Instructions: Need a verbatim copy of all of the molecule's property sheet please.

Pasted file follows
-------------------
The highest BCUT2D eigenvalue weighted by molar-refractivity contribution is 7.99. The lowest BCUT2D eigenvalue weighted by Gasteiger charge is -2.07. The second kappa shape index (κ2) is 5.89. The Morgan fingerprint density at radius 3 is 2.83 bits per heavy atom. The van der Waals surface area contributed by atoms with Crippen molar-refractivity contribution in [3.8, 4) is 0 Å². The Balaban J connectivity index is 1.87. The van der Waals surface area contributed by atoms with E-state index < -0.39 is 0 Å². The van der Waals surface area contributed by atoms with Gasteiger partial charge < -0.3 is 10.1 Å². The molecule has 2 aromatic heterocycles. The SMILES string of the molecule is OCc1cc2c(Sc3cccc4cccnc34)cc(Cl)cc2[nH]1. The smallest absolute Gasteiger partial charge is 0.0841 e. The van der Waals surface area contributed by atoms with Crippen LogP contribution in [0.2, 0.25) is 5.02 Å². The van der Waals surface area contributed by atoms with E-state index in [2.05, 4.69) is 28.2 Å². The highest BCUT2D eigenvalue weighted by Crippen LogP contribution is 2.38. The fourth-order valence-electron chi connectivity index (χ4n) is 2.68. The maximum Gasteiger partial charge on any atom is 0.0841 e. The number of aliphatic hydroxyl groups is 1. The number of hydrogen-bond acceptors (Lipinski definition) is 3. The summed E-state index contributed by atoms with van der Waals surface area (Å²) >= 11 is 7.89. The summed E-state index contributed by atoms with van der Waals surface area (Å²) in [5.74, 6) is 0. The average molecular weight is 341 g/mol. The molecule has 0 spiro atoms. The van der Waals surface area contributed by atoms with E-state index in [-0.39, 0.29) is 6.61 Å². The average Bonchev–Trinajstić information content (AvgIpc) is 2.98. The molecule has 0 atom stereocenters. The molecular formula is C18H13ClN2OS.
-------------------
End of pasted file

The highest BCUT2D eigenvalue weighted by molar-refractivity contribution is 7.99. The lowest BCUT2D eigenvalue weighted by Gasteiger charge is -2.07. The second kappa shape index (κ2) is 5.89. The Morgan fingerprint density at radius 3 is 2.83 bits per heavy atom. The van der Waals surface area contributed by atoms with Crippen molar-refractivity contribution in [3.8, 4) is 0 Å². The Balaban J connectivity index is 1.87. The van der Waals surface area contributed by atoms with E-state index < -0.39 is 0 Å². The van der Waals surface area contributed by atoms with Gasteiger partial charge < -0.3 is 10.1 Å². The molecule has 2 aromatic heterocycles. The SMILES string of the molecule is OCc1cc2c(Sc3cccc4cccnc34)cc(Cl)cc2[nH]1. The smallest absolute Gasteiger partial charge is 0.0841 e. The van der Waals surface area contributed by atoms with Crippen LogP contribution in [0.2, 0.25) is 5.02 Å². The van der Waals surface area contributed by atoms with E-state index in [2.05, 4.69) is 28.2 Å². The highest BCUT2D eigenvalue weighted by Crippen LogP contribution is 2.38. The fourth-order valence-electron chi connectivity index (χ4n) is 2.68. The maximum Gasteiger partial charge on any atom is 0.0841 e. The number of aliphatic hydroxyl groups is 1. The number of hydrogen-bond acceptors (Lipinski definition) is 3. The summed E-state index contributed by atoms with van der Waals surface area (Å²) >= 11 is 7.89. The summed E-state index contributed by atoms with van der Waals surface area (Å²) in [5.74, 6) is 0. The average molecular weight is 341 g/mol. The molecule has 0 spiro atoms. The van der Waals surface area contributed by atoms with E-state index in [-0.39, 0.29) is 6.61 Å². The average Bonchev–Trinajstić information content (AvgIpc) is 2.98. The molecule has 0 atom stereocenters. The molecular formula is C18H13ClN2OS.